You get to also see both characters briefly fight, and in the end, both men realize their differences are too much to overcome and leave. Just good, good storytelling right here.

Next, #'s 13&14 of Iron Man highlight just how hard Tony's taking the whole Civil War mess. He really believes he's doing the right thing, but that Cap and the others aren't being reasonable. You also get to see where the idea and eventual reality of Stark becoming the head of S.H.I.E.L.D. comes from. These two issues plant the seeds of that happening, so I feel readers get a real treat out of this.

Also, Happy Hogan, well, he dies. Yes, Tony's beloved and trusted bodyguard takes a dirt nap in this one courtesy of the Spymaster. Well, he doesn't die right away, but....just read or wiki it and you'll see why he had to die. The Knauf brothers do a really job highlighting Happy Hogan, and show why he was so important to Tony. His pep talk to Tony concerning the whole Superhero Registration Act is a really nice touch, and again shows why he was so valuable to Tony. Between Tony's surprise guest at the end, and the final emotional page, the readers definitely get their money's worth of this trade just from the these two issues alone.

Finally, Civil War: The Confession by Brian Bendis, shows the immediate fallout from Civil War. You see Captain America in prison, and the discussion Cap and Tony have concerning how everything just ended. Bendis may have his faults, but I really like this one, both in how it was written and the lovely art by Alex Maleev. Bendis really makes you feel for Tony and what he's now having to go through since "winning" the not so Civil War, but that doesn't mean he feels like a winner, as is shown here. And considering what we later know is going to happen, the reader's left with an uneasy feeling about the repercussions that have yet to happen.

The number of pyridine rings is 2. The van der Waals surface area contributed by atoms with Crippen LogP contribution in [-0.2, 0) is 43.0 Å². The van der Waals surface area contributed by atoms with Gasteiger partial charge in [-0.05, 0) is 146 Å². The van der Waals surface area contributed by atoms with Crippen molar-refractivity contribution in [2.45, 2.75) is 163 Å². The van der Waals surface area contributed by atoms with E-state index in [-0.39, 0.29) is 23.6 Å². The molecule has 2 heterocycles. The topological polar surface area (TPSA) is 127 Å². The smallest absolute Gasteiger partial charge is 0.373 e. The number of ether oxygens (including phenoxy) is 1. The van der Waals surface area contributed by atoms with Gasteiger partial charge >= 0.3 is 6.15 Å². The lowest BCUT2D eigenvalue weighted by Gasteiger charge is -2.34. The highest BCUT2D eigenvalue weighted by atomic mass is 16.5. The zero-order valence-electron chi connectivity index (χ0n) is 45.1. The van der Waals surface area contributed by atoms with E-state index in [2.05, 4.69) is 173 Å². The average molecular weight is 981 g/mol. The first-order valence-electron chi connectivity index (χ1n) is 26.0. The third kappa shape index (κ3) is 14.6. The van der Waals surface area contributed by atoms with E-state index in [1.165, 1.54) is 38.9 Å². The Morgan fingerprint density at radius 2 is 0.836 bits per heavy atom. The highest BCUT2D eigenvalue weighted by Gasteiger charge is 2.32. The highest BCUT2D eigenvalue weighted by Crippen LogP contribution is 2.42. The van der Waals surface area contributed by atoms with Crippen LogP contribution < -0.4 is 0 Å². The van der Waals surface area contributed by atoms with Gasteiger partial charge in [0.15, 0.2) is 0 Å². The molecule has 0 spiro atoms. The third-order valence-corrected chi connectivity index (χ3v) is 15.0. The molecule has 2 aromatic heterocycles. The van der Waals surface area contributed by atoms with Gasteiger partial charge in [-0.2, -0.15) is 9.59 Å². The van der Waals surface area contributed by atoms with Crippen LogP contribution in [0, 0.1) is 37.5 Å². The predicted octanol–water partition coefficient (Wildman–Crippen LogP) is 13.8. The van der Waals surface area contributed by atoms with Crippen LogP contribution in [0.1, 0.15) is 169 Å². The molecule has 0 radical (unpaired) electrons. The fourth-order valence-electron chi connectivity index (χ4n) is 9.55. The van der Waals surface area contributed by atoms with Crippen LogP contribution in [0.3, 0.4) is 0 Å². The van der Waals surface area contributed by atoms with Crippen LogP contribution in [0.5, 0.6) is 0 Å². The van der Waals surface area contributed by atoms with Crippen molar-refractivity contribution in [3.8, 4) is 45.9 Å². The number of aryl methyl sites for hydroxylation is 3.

You know, now after having time to distance myself from all the Iron Man hating that went down during that time period, I have to really think Tony got the raw end of the deal. I truthfully see why he did what he felt was right, and it really does suck to see poor Tony's reaction to what he feels is a total betrayal by his former close friends, like Spider-Man and Captain America. I think Iron Man was totally hated on and vilified not only by the fans, but also by some of the writers at the time; such as JMS in particular. He was characterized as a villain and a war profiteer, but I just don't see it now. I might have back then, but even back then, I could see why he felt the way he did. I truly think Cap and the others really should've worked more with Tony in controlling and shaping the SRA so that it would work for all of them, and quell their worries and concerns about said act. Yes, I believe Cap had a strong point about the possible abuses and down-side of the act. He would certainly know about that, but to be so pig-headed and almost blinded to negotiations and talks, doesn't really seem like the level-headed and fair Cap we've all known and loved for decades. I'm sorry, but this trade and the whole CW event itself didn't seem to really paint Cap in a good and reasonable light. Maybe this Cap was a Skrull at one point, because i really don't see Cap being this unreasonable. But that's just me.....


Lastly, Batman: Turning Points by writers Greg Rucka, Ed Brubaker and Chuck Dixon, serves to illustrate and define the relationship between Commissioner Gordon and Batman. This 5-issue mini-series goes through some of the highs and lows during their years together, and just why they need each other.
I saw this project as a love-letter to both men's unique working relationship, and it's easy to see why.
All of the writers do a really good job showing the price of the war, and how it affects both men. As bad as things always look in Gotham City, these two war and world-weary men continue to show how tough they are by sticking to their guns, and never giving up. The pleasant little story at the end serves as an important reminder why they do what they do, and that hope, really does spring eternal.

Again I highly recommend this trade, both because of the stories and the art. This is intelligent, relevant, and a good showcase of why these two men are so complimentary of each other.

I believe next week, I'll pick up the 1st vol. of Iron Man: Director of S.H.I.E.L.D. since it looks really good, and it has the return of the Mandarin in it. Ohhhh Yeahhhhhh!